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Silverman, M.A. Silverman, I. (1984). The Mismeasure of Man: By Stephen Jay Gould, Ph.D. New York/London: W. W. Norton & Company, 1981. 352 pp.. Psychoanal Q., 53:286-293.

(1984). Psychoanalytic Quarterly, 53:286-293

The Mismeasure of Man: By Stephen Jay Gould, Ph.D. New York/London: W. W. Norton & Company, 1981. 352 pp.

Review by:
Martin A. Silverman

Ilene Silverman

This is a book that should be read by every psychoanalyst. Since it is not on a directly psychoanalytic topic, however, it is likely to escape the analytic attention it deserves. This is unfortunate, because its contents are startling and important, both in general and because of the attacks that have been leveled against psychoanalytic theory and practice by those who view statistical measurement as the only means of obtaining scientifically credible conclusions.

There is an old saw that there are three kinds of lies—big lies, small lies, and statistics. Stephen Jay Gould, who teaches paleontology and evolutionary biology at Harvard, has addressed himself to the third kind of lie. The book is about the deceptive use of statistics to provide seemingly authoritative, "scientific" justification for the promulgation of views that actually derive from prejudice, cultural bias, and personal interest. It might very well have been subtitled "Honesty and Dishonesty in Science and Scientists."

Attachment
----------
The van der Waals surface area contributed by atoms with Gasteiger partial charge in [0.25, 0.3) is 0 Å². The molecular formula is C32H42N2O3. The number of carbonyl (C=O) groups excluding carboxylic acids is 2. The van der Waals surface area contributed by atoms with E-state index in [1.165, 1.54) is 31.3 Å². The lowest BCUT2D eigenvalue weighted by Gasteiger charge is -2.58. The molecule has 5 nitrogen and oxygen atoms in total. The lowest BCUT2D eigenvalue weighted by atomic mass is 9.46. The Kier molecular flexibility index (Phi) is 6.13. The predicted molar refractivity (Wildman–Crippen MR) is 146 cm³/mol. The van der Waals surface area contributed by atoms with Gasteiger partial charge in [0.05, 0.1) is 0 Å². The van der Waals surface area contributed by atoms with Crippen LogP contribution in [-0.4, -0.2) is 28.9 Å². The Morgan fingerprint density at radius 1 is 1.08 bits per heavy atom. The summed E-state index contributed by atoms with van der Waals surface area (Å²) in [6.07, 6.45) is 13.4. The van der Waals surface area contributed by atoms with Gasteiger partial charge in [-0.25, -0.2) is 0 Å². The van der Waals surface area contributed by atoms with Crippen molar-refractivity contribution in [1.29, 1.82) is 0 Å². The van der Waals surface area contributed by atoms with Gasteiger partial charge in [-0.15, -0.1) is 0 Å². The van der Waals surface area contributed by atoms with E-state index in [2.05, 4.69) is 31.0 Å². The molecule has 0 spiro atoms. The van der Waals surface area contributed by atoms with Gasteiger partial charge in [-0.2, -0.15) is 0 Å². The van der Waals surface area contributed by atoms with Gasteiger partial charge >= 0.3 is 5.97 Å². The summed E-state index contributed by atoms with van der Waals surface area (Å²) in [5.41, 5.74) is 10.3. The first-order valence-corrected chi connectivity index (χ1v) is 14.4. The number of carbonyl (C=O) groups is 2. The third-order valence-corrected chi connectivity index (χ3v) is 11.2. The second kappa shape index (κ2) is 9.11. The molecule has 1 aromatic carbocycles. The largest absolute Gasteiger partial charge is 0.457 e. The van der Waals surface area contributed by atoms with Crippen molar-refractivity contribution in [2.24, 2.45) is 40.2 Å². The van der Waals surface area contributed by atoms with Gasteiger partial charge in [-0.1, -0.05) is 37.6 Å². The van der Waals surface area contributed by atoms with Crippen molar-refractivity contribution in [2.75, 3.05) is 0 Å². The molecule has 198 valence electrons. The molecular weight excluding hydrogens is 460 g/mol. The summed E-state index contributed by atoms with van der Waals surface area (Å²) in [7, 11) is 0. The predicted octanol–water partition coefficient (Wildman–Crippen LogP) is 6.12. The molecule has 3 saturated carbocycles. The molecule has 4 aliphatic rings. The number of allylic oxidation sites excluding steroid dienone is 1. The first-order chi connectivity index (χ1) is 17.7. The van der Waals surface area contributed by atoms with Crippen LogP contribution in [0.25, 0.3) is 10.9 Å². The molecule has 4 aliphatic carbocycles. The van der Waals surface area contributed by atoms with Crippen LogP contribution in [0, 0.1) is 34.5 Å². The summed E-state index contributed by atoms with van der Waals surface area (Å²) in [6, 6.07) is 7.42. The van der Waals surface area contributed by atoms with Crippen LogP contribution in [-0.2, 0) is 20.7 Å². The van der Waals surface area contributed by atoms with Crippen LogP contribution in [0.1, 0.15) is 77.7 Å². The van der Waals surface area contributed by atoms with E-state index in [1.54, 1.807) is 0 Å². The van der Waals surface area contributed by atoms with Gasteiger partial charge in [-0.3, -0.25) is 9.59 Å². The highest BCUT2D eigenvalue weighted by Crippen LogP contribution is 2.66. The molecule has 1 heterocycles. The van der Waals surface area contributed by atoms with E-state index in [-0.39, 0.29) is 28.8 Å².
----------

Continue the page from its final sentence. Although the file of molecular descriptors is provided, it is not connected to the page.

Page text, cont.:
Gould examines the use of craniometry and intelligence testing to support the contention that the social and economic disparities that exist between different races, classes, and sexes derive from intrinsic biological differences that establish their relative worth as human beings. "Determinists," he states, "have often invoked the traditional prestige of science as objective knowledge, free from social and political taint. They portray themselves as purveyors of harsh truth and their opponents as sentimentalists, ideologues, and wishful thinkers" (p. 20). Gould pits himself not only against the misuse of science for personal advantage, but also against the illusion that science occupies a utopian realm in which intellectual purity protects it from cultural contamination.

Science, since people must do it, is a socially embedded activity. It progresses by hunch, vision, and intuition. Much of its change through time does not record a closer approach to absolute truth, but the alteration of cultural contexts that influence it so strongly. Facts are not pure and unsullied bits of information; culture also influences what we see and how we see it. Theories, moreover, are not inexorable inductions from facts. The most creative theories are often imaginative visions imposed upon facts; the source of imagination is also strongly cultural (pp. 21-22).

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